For many veterans, our challenge coins are some of the most valuable mementos from our military service. While service decorations are mostly relegated to a shadow box or uniform, a challenge coin collection is frequently and proudly displayed at the office or home. They’ve become an important part of military ceremonies today, but they’re a recent addition to the military culture.
Although the idea of commemorative coins dates back to the Roman days, the challenge coin tradition in the United States Armed Forces allegedly started in the Army Air Corps back in World War I. The most common retelling of the story involves a downed pilot using a coin, gilded with his squadrons logo and gifted by a wealthy lieutenant, to identify his loyalty to his French captors.
Another tale recounts the issuing of coins as credentials for spies in Nazi-controlled France during World War II. Other variations of the story continue, but was cemented in tradition by Colonel Verne Green of the 10th SF Group-A, the first, and only, recorded challenge coin tradition until the 1980’s.
Since then, challenge coins have spread themselves to every branch of service. The challenge aspect of the coins has largely diminished, the only time I’ve actually seen a coin challenge was from over-zealous Privates fresh out of basic training. Their ceremonial use, however, has only expanded and many soldiers cherish and proudly display their coins even more prominently than service decorations. How did this happen?
Awards have lost some of their sentimental value over the years, thanks largely in part to the bureaucratic system that surrounds awards, especially in noncombat settings. Junior soldiers become jaded to awards when they see the disparities in how and when awards are distributed; sometimes meritorious events are saved to help boost an end-of-tour or change-of-station award. Other times, rank becomes the predominant determination of which decoration is awarded. I know for damned sure I’ve met Sergeants who have contributed enough blood and sweat to a unit or war effort to qualify for a Meritorious Service Medal and walk away with an Army Achievement Medal. These awards often become nothing more than promotion points and an extra trip to Clothing and Sales.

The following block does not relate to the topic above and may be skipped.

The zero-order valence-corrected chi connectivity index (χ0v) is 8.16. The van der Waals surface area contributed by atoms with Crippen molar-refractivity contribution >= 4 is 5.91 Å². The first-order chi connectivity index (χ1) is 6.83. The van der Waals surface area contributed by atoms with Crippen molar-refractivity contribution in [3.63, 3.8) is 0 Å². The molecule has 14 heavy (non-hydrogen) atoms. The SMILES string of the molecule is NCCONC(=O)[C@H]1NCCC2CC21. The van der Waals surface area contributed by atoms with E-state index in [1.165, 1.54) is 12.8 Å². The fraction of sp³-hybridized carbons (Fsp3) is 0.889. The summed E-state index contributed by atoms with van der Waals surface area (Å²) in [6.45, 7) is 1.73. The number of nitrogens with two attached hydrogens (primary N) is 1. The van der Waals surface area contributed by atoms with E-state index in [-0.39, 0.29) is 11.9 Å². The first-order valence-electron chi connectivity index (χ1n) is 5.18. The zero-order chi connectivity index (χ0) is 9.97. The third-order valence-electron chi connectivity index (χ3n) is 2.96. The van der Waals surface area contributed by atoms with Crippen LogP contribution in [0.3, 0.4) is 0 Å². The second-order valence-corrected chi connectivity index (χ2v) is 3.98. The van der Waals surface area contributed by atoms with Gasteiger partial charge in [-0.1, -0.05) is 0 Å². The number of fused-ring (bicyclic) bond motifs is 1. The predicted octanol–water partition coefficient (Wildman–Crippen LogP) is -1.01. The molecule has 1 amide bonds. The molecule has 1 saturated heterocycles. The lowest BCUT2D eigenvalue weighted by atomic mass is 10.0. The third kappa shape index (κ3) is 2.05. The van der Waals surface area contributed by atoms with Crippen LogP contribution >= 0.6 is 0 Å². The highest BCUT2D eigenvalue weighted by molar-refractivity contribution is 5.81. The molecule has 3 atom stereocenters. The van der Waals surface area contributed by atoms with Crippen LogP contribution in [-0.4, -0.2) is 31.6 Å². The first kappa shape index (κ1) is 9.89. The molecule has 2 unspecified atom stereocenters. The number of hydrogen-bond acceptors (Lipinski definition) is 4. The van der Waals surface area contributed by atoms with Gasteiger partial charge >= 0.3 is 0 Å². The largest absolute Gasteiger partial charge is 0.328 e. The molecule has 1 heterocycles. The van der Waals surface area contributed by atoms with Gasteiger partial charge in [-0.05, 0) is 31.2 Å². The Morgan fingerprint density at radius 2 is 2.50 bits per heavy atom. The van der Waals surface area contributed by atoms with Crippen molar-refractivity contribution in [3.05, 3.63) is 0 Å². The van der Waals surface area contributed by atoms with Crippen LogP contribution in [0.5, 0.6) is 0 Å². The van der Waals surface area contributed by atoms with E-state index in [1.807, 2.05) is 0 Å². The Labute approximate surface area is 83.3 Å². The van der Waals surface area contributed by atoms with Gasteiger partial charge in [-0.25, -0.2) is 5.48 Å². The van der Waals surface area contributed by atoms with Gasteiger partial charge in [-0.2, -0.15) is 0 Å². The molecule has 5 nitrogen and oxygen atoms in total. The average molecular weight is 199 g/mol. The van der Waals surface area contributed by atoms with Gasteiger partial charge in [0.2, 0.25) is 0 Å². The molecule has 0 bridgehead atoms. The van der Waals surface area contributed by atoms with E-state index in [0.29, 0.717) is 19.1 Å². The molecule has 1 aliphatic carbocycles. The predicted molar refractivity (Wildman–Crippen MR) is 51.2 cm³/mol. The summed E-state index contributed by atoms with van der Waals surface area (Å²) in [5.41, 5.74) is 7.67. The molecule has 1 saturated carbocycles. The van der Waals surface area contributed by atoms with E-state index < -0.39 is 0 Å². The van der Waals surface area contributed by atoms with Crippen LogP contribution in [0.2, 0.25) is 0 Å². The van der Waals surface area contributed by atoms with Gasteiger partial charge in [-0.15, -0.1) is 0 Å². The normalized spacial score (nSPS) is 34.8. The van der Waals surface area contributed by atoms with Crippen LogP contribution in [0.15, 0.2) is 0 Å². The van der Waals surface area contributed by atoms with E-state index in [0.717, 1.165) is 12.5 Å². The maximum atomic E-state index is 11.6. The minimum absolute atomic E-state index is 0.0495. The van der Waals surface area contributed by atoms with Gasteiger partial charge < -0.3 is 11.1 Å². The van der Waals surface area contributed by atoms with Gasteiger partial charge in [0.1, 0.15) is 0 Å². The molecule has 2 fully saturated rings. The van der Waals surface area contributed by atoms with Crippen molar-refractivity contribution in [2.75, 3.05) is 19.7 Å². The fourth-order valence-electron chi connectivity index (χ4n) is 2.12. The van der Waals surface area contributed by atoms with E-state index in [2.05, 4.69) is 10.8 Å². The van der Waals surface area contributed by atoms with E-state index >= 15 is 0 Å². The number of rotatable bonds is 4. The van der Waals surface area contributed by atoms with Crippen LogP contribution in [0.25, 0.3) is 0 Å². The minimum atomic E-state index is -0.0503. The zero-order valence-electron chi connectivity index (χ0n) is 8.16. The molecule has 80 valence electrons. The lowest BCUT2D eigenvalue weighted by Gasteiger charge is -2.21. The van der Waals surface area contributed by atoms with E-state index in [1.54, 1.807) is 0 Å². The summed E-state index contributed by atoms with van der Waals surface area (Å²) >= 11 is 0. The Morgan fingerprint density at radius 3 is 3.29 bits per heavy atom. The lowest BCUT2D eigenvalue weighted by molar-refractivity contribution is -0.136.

Enter the Challenge Coin. Unlike awards, challenge coins often commemorate a specific event or activity that gets lost in the hustle of day to day activities. More specifically they’re attached directly to individuals. Sometimes a commander noticed you were a rock-star participant in a major exercise or field event; sometimes you were just in the right time and place to meet an important VIP. But unlike awards, the coins are directly and, for the most part, quickly endowed for a specific impact. I worked hard at my first unit to complete my unit’s collection of challenge coins, from the Company all the way up to the Corps Commander.
Will coins eventually go the way of the ribbon? It’s uncertain; coins awarded for right-place-and-time are starting to become more common than when I joined the service, but they still retain their personal connection to the unit and people who commissioned the coins. They fill an important morale-role in the modern force and, hopefully, future commanders will continue the tradition of coins that exist independently of the awards system.
Disclaimer: The content in this article is the opinion of the writer and does not necessarily reflect the policies or opinions of US Patriot Tactical.
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